Today I saw a post on twitter about a young woman who is blind being offered a braille menu for the first time in her life. The twitter post and subsequent BuzzFeed article made it seem like this absolutely normal moment was life changing for the young woman. At first it made me smile, that blindness was being discussed on social media. After a while though, it began to bother me quite a bit. I’m 24 years old and I have been blind for 23 of those years. I learned at a young age to ask for menus in braille. They aren’t always available, but in most chain restaurants they are. Because most of the general public isn’t used to interacting with those of us who don’t use our eyes to see, you have to ask for the braille version, but it’s always fun to be able to decide what you want for yourself. I myself, am a creature of habit. Once i find a food I like at any given restaurant I’ll usually just order that food because that’s what I want. The last time I was given a braille menu I used it for the purpose of showing my stepson what braille looked like in a book. I never saw something like a braille menu as anything more than I deserved. Maybe my opinion here is a product of the self confidence I’ve been actively fostering in myself over the past 2 years. But I believe the fact that what should have been seen as an ordinary moment in a young woman’s day became a news story says something very negative about how blind people are treated by the majority of the sighted public. If we as a Society are surprised and emotionally moved when blind people are simply treated like everyone else, what message does that send? From where I sit it screams that people who happen to not have eyes that work should feel very lucky when they are treated with common decency. They aren’t usually seen as full, capable, functioning members of the world, so when they are they should be extremely grateful. The sad part of this to me is that it becomes a vicious circle. Blind people are taught that they shouldn’t expect to be treated like everyone else. So they grow up not demanding the respect they should be given automatically. On the other side of this equation, the rest of the world is learning that they can, for the most part ignore blind people. When they do treat the blind like they are actually people too, they expect a parade for their goodness! I see this whole situation as just sad and wrong. I live my life demanding respect. If someone is genuinely kind to me I am thankful for that. But if I’m offered the same treatment as my sighted friends, I just call that a normal day. It shouldn’t be news worthy that a young woman who is blind was able to order dinner with the same ease as her sighted sister. Blind people need to become strong enough to take what they, as human beings in this world, deserve. And in return sighted people shouldn’t feel like saints when they do the minimum to include blind people in everyday life.https://twitter.com/buzzfeed/status/846786971385171968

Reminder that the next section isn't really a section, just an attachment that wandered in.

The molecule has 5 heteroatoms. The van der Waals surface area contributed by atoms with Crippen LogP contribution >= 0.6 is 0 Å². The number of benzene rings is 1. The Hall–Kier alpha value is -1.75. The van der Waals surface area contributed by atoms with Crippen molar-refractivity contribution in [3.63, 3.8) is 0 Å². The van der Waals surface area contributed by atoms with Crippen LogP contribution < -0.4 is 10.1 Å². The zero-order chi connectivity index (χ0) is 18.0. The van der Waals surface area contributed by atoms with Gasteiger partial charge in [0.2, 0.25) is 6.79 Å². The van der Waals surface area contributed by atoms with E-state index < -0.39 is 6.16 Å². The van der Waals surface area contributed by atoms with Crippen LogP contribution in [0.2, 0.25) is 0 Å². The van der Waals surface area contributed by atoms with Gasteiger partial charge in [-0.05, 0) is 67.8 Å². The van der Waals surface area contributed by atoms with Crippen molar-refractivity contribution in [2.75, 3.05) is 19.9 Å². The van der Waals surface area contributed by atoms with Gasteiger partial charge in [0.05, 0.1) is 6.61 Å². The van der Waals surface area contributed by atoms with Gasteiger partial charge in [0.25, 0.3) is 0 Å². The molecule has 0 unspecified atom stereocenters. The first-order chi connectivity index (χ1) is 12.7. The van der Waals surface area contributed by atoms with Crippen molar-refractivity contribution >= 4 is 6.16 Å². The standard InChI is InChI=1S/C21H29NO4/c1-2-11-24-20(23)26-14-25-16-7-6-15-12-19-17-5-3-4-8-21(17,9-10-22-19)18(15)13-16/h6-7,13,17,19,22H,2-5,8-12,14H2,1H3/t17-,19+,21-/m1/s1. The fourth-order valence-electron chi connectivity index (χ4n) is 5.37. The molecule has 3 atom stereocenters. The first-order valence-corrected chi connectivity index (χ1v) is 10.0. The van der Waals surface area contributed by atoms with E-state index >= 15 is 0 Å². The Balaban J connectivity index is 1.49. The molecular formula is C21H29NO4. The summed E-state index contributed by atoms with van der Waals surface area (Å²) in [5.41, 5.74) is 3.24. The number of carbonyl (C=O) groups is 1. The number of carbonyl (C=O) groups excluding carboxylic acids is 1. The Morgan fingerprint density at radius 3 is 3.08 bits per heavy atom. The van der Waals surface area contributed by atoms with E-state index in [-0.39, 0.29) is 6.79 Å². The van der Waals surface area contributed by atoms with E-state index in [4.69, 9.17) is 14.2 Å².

A couple of instances have occurred in the last week that have bothered me quite a lot. As a general rule people don’t speak to me directly. They address their questions or comments to whoever I happen to be with. People act as if my blindness has rendered me incapable of doing something as simple as ordering a coffee. Although this annoys me a great deal, most of the time I don’t go through the effort of correcting them. The exception to this is when I’m alone with my step_children. I’ve spent the last year trying to teach these kids that my blindness doesn’t have to keep me from living a productive, full and happy life. Letting people overlook me and speak to my 15 year old feels like accepting a kind of defeat. And in doing that, I would be showing her that I’m less of a person than I actually am. This weekend my stepdaughter and I went shopping for my wedding dress. The saleswoman who was helping us was one of the most frustrating people I’ve dealt with in a long while. Not only did she not speak to me directly, but according to my stepdaughter, she didn’t even look at me once during our hour and a half of working together. Every time she asked my stepdaughter a question about what style or color of dress I was looking for I’d jump in with my answer. Some people take this hint and stop the behavior and start talking to me as though I am an actual person who can talk and think just like they do. This woman however, was not one of those people who could be taught. When we finally left my stepdaughter was absolutely annoyed and I was incredibly frustrated with the way the experience had gone. This incident came to my mind immediately the next day when I opened the door to the pizza delivery guy. Now I should explain that the pizza delivery guy and I have a long term relationship. This particular delivery guy has been delivering pizza to my house at least twice a month since October. He is fully aware of my blindness. Every time he delivers my pizza he asks me to sign the receipt. I do sign it, just in my own way. I have been blind my entire life so I don’t know how to write many print letters. I learned how to write a somewhat messy H and thats what I use as my signature. For some reason the pizza delivery guy chose this weekend to become unsatisfied with my signature. After I opened the door and said hello he looked over my shoulder and asked my stepdaughter if she could sign the receipt for me. I may have slightly overreacted to this because of my frustration with the saleswoman the day before, but I didn’t feel like it was appropriate for him to address my daughter when I was standing right in front of him. He has seen me sign receipts at least 12 times. There was no reason for him to ask someone else to do it. The fact that he asked a child to do it seemed even more disrespectful to me. I less than politely told him that I could sign it and sent my stepdaughter to get her brother ready for dinner. I signed the receipt and forgot about the whole thing until tonight. I ordered pizza for dinner and the same delivery guy brought it. He handed me the pizza and left without even asking for a signature. After I closed the door I stood in the middle of my living room and laughed. These 2 episodes have made me realize something. As a blind person I have the responsibility of demanding the respect that sighted women my age are given without question. I have the responsibility to make people treat me the way I deserve to be treated. It isn’t fair, and it isn’t reasonable, but it’s absolutely true. If I don’t demand respect, I will be treated like a passive child. I won’t accept that in my life. I won’t teach my children that it’s okay to treat someone as though they don’t exist because they are different. I will continue to push the people I interact with to see me as a person with all of the same rights, opinions, and thoughts as them. If you encounter a person with a disability, try to remember that they are a person first. No matter how different the disability may make them look or even act, they deserve a certain level of respect just for being a member of the human race.